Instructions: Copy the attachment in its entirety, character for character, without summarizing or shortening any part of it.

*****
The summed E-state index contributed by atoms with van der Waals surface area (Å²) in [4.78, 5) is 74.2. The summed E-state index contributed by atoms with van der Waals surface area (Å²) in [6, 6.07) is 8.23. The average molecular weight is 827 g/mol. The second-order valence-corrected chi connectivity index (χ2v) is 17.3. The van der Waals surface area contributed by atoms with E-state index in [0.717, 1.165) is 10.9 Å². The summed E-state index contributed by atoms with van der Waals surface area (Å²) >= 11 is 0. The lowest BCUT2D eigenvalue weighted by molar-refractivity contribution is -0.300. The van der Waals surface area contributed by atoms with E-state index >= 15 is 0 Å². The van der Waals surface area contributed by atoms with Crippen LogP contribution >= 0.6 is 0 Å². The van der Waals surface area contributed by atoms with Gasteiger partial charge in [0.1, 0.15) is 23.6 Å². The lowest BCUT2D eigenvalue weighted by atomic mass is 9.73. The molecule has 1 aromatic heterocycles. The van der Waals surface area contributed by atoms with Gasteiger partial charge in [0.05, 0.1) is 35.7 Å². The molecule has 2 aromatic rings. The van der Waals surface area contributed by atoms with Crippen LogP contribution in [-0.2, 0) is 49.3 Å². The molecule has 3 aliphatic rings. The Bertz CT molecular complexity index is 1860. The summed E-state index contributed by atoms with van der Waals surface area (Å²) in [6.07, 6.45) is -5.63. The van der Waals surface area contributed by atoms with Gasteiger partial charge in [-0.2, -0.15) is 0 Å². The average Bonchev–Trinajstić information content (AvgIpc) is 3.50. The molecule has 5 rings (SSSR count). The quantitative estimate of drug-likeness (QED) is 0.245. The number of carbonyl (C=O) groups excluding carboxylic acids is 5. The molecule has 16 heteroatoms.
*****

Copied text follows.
The summed E-state index contributed by atoms with van der Waals surface area (Å²) in [4.78, 5) is 74.2. The summed E-state index contributed by atoms with van der Waals surface area (Å²) in [6, 6.07) is 8.23. The average molecular weight is 827 g/mol. The second-order valence-corrected chi connectivity index (χ2v) is 17.3. The van der Waals surface area contributed by atoms with E-state index in [0.717, 1.165) is 10.9 Å². The summed E-state index contributed by atoms with van der Waals surface area (Å²) >= 11 is 0. The lowest BCUT2D eigenvalue weighted by molar-refractivity contribution is -0.300. The van der Waals surface area contributed by atoms with E-state index >= 15 is 0 Å². The van der Waals surface area contributed by atoms with Crippen LogP contribution >= 0.6 is 0 Å². The van der Waals surface area contributed by atoms with Gasteiger partial charge in [0.1, 0.15) is 23.6 Å². The lowest BCUT2D eigenvalue weighted by atomic mass is 9.73. The molecule has 1 aromatic heterocycles. The van der Waals surface area contributed by atoms with Gasteiger partial charge in [0.05, 0.1) is 35.7 Å². The molecule has 2 aromatic rings. The van der Waals surface area contributed by atoms with Crippen LogP contribution in [-0.2, 0) is 49.3 Å². The molecule has 3 aliphatic rings. The Bertz CT molecular complexity index is 1860. The summed E-state index contributed by atoms with van der Waals surface area (Å²) in [6.07, 6.45) is -5.63. The van der Waals surface area contributed by atoms with Gasteiger partial charge in [-0.2, -0.15) is 0 Å². The average Bonchev–Trinajstić information content (AvgIpc) is 3.50. The molecule has 5 rings (SSSR count). The quantitative estimate of drug-likeness (QED) is 0.245. The number of carbonyl (C=O) groups excluding carboxylic acids is 5. The molecule has 16 heteroatoms.